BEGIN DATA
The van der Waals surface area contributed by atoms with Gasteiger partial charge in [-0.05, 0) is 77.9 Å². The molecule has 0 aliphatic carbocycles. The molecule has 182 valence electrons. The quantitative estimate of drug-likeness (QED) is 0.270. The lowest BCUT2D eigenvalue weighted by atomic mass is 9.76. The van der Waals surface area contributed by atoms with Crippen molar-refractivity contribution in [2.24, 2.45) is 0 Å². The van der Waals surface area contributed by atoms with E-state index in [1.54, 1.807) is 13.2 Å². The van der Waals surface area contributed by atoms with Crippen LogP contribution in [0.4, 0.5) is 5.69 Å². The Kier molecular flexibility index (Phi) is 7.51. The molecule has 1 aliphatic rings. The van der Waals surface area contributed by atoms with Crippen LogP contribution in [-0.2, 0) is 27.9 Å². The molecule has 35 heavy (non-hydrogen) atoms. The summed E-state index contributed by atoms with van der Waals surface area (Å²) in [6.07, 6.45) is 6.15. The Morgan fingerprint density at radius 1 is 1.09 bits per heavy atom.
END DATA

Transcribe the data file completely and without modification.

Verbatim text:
The van der Waals surface area contributed by atoms with Gasteiger partial charge in [-0.05, 0) is 77.9 Å². The molecule has 0 aliphatic carbocycles. The molecule has 182 valence electrons. The quantitative estimate of drug-likeness (QED) is 0.270. The lowest BCUT2D eigenvalue weighted by atomic mass is 9.76. The van der Waals surface area contributed by atoms with Crippen molar-refractivity contribution in [2.24, 2.45) is 0 Å². The van der Waals surface area contributed by atoms with E-state index in [1.54, 1.807) is 13.2 Å². The van der Waals surface area contributed by atoms with Crippen LogP contribution in [0.4, 0.5) is 5.69 Å². The Kier molecular flexibility index (Phi) is 7.51. The molecule has 1 aliphatic rings. The van der Waals surface area contributed by atoms with Crippen LogP contribution in [-0.2, 0) is 27.9 Å². The molecule has 35 heavy (non-hydrogen) atoms. The summed E-state index contributed by atoms with van der Waals surface area (Å²) in [6.07, 6.45) is 6.15. The Morgan fingerprint density at radius 1 is 1.09 bits per heavy atom.